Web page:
Home Inspector Killed on the Job


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Home Inspector Killed On the Job

by Kendra Budd, Associate Editor

What started out as a “run of the mill” home inspection—ended in a home inspector losing his life and a total of four people being shot.

Michael Alderson, a 66-year-old home inspector based in Anaheim, CA, was tragically murdered on an inspection due to a family dispute over the home he was hired to inspect. Unbeknownst to him, two siblings had been fighting over the home and when Alderson arrived to inspect, he was shot.

This story has sent shockwaves throughout the home inspec­tion community and entire real estate profession. Alderson was highly regarded by his family, friends and the many real estate professionals he worked within his 20-plus year career as a home inspector.

Here’s how it happened.

The shooter’s father, Victor Nemeth, left behind a couple of children, including his son Roger Nemeth. Roger took care of his father on a 24/7 basis during Victor’s final years—with Roger living in the house as a caregiver. When the father passed, Roger assumed that the house would be going to him. Unfortunately, the senior Nemeth never left a last will and tes­tament. After Victor’s passing, Roger’s sister wanted to sell the house despite the fact Roger still lived there. Roger refused to move, so his sister took him to probate court, which ruled in her favor. Roger was subsequently asked to leave the home. What started as a simple family dispute—led to murder.

A Quick Inspection
Michael Alderson, owner of Inspectall Property in Anaheim, CA was hired to perform an inspection on the morning of August 7th, 2021. He had been a home inspector for over 20 years and was 66 years old.

While the shooting was reported by a variety of local and national news outlets, the details surrounding what exactly happened (and how) have remained unavailable until now. In an interview with Working RE Home Inspector, Sherry Biggers, Michael Alderson’s wife, agreed to share additional information on the tragic events of that morning as well as provide insight into who Alderson was, how he lived his life, and the legacy that he leaves behind.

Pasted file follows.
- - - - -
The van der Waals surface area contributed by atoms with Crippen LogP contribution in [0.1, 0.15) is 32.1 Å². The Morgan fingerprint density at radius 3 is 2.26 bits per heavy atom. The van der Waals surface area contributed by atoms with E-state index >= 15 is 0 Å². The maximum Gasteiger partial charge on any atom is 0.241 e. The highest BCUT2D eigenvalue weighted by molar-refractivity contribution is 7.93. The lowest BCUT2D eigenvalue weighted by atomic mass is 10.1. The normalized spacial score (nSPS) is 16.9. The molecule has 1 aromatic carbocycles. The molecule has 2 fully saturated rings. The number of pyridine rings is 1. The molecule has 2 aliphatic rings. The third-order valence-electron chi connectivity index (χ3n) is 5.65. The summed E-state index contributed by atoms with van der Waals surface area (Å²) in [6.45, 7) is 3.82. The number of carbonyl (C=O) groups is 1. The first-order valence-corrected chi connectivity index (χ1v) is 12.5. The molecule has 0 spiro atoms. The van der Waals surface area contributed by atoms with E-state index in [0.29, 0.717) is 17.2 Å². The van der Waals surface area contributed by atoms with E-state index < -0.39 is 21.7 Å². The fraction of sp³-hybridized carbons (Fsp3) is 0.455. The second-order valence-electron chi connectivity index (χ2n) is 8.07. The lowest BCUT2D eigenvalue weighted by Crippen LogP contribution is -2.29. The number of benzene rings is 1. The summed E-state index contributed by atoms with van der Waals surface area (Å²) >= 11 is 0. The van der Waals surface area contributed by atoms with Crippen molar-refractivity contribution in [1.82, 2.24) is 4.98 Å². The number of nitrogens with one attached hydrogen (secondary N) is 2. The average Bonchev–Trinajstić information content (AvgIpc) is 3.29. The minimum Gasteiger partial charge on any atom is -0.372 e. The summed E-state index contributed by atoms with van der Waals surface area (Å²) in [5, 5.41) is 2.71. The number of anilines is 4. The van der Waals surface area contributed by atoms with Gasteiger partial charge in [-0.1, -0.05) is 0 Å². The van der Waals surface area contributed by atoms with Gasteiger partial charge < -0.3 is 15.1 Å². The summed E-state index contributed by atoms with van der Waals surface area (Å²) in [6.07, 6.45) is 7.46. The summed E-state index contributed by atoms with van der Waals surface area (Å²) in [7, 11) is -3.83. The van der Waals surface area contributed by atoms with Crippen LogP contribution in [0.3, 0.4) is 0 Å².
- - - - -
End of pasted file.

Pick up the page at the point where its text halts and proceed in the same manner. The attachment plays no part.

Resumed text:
Biggers says that the week leading up to the tragedy had been blissful and Alderson had taken the week off to spend it with her and their granddaughters. “We had an awesome week with two of our granddaughters who were visiting us from out of state. Mike had their week packed full of activities—we went to Knottsberry Farm, we went to a concert, and we went to the fair. That Saturday, August 7, was actually our last day with our granddaughters,” reports Biggers.

Alderson had planned to perform a quick home inspection in the morning and then meet his wife and two granddaughters for lunch at the beach at Noon that day. Biggers says she waited at the beach for Alderson until the afternoon, hoping that he had just gotten tied up at work. “I was texting him and calling him. At first I thought, ‘Maybe he’s busy. Maybe this, maybe that.’ And so, at one o’clock he didn’t show, and then two o’clock came around—I started getting scared. Maybe I was in denial but I didn’t want to think anything bad,” says Biggers.

It wouldn’t be until 7 p.m. that night that police officers, along with the coroner, arrived on Biggers doorsteps to share the tragic news with her and her granddaughters.

A Deadly Meeting